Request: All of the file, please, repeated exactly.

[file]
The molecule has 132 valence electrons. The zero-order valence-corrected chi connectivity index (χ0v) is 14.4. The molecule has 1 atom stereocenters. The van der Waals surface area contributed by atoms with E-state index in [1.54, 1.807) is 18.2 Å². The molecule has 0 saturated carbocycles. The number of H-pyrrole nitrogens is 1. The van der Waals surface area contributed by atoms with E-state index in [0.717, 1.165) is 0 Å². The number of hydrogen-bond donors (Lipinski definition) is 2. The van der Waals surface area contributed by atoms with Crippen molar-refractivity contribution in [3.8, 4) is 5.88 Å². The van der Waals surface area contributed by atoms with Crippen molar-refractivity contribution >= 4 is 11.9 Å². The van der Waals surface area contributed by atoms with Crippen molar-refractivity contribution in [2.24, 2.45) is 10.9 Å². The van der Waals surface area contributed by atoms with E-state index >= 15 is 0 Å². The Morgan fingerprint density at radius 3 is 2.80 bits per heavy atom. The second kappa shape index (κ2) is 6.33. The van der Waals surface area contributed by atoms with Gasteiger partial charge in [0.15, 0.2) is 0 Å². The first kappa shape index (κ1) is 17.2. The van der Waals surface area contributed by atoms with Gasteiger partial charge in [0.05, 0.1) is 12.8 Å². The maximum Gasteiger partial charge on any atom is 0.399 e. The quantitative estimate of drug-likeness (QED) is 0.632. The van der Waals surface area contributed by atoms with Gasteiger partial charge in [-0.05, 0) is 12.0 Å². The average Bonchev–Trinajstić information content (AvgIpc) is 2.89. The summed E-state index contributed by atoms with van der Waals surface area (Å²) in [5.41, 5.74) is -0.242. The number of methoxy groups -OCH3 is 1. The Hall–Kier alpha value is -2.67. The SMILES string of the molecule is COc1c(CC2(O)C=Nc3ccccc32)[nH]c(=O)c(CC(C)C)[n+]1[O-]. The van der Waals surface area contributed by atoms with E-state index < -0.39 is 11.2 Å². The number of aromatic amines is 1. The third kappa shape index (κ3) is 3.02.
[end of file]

The molecule has 132 valence electrons. The zero-order valence-corrected chi connectivity index (χ0v) is 14.4. The molecule has 1 atom stereocenters. The van der Waals surface area contributed by atoms with E-state index in [1.54, 1.807) is 18.2 Å². The molecule has 0 saturated carbocycles. The number of H-pyrrole nitrogens is 1. The van der Waals surface area contributed by atoms with E-state index in [0.717, 1.165) is 0 Å². The number of hydrogen-bond donors (Lipinski definition) is 2. The van der Waals surface area contributed by atoms with Crippen molar-refractivity contribution in [3.8, 4) is 5.88 Å². The van der Waals surface area contributed by atoms with Crippen molar-refractivity contribution >= 4 is 11.9 Å². The van der Waals surface area contributed by atoms with Crippen molar-refractivity contribution in [2.24, 2.45) is 10.9 Å². The van der Waals surface area contributed by atoms with E-state index >= 15 is 0 Å². The Morgan fingerprint density at radius 3 is 2.80 bits per heavy atom. The second kappa shape index (κ2) is 6.33. The van der Waals surface area contributed by atoms with Gasteiger partial charge in [0.15, 0.2) is 0 Å². The first kappa shape index (κ1) is 17.2. The van der Waals surface area contributed by atoms with Gasteiger partial charge in [0.05, 0.1) is 12.8 Å². The maximum Gasteiger partial charge on any atom is 0.399 e. The quantitative estimate of drug-likeness (QED) is 0.632. The van der Waals surface area contributed by atoms with Gasteiger partial charge in [-0.05, 0) is 12.0 Å². The average Bonchev–Trinajstić information content (AvgIpc) is 2.89. The summed E-state index contributed by atoms with van der Waals surface area (Å²) in [5.41, 5.74) is -0.242. The number of methoxy groups -OCH3 is 1. The Hall–Kier alpha value is -2.67. The SMILES string of the molecule is COc1c(CC2(O)C=Nc3ccccc32)[nH]c(=O)c(CC(C)C)[n+]1[O-]. The van der Waals surface area contributed by atoms with E-state index < -0.39 is 11.2 Å². The number of aromatic amines is 1. The third kappa shape index (κ3) is 3.02.